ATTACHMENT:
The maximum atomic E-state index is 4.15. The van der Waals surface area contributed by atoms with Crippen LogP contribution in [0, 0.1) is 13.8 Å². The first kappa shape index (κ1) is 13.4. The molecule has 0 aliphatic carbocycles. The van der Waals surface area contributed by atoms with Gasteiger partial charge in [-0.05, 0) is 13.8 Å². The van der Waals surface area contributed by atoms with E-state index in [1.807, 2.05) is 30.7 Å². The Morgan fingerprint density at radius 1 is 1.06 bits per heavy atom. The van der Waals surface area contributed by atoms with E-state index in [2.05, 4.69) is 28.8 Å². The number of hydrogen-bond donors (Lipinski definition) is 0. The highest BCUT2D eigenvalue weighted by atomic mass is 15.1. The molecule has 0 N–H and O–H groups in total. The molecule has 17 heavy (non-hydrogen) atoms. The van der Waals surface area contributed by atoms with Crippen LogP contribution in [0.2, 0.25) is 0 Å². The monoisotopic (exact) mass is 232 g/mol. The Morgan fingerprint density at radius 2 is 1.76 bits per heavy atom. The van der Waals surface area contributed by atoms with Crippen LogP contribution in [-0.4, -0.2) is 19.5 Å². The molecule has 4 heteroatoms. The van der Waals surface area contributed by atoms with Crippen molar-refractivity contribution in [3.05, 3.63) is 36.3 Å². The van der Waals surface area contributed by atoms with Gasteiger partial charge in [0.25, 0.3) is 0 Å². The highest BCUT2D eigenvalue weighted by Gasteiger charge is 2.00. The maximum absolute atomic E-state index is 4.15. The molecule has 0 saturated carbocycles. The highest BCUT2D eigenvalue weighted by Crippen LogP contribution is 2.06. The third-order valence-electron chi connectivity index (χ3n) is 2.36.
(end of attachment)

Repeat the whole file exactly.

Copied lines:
The maximum atomic E-state index is 4.15. The van der Waals surface area contributed by atoms with Crippen LogP contribution in [0, 0.1) is 13.8 Å². The first kappa shape index (κ1) is 13.4. The molecule has 0 aliphatic carbocycles. The van der Waals surface area contributed by atoms with Gasteiger partial charge in [-0.05, 0) is 13.8 Å². The van der Waals surface area contributed by atoms with E-state index in [1.807, 2.05) is 30.7 Å². The Morgan fingerprint density at radius 1 is 1.06 bits per heavy atom. The van der Waals surface area contributed by atoms with E-state index in [2.05, 4.69) is 28.8 Å². The number of hydrogen-bond donors (Lipinski definition) is 0. The highest BCUT2D eigenvalue weighted by atomic mass is 15.1. The molecule has 0 N–H and O–H groups in total. The molecule has 17 heavy (non-hydrogen) atoms. The van der Waals surface area contributed by atoms with Crippen LogP contribution in [0.2, 0.25) is 0 Å². The monoisotopic (exact) mass is 232 g/mol. The Morgan fingerprint density at radius 2 is 1.76 bits per heavy atom. The van der Waals surface area contributed by atoms with Crippen LogP contribution in [-0.4, -0.2) is 19.5 Å². The molecule has 4 heteroatoms. The van der Waals surface area contributed by atoms with Crippen molar-refractivity contribution in [3.05, 3.63) is 36.3 Å². The van der Waals surface area contributed by atoms with Gasteiger partial charge in [0.25, 0.3) is 0 Å². The highest BCUT2D eigenvalue weighted by Gasteiger charge is 2.00. The maximum absolute atomic E-state index is 4.15. The molecule has 0 saturated carbocycles. The highest BCUT2D eigenvalue weighted by Crippen LogP contribution is 2.06. The third-order valence-electron chi connectivity index (χ3n) is 2.36.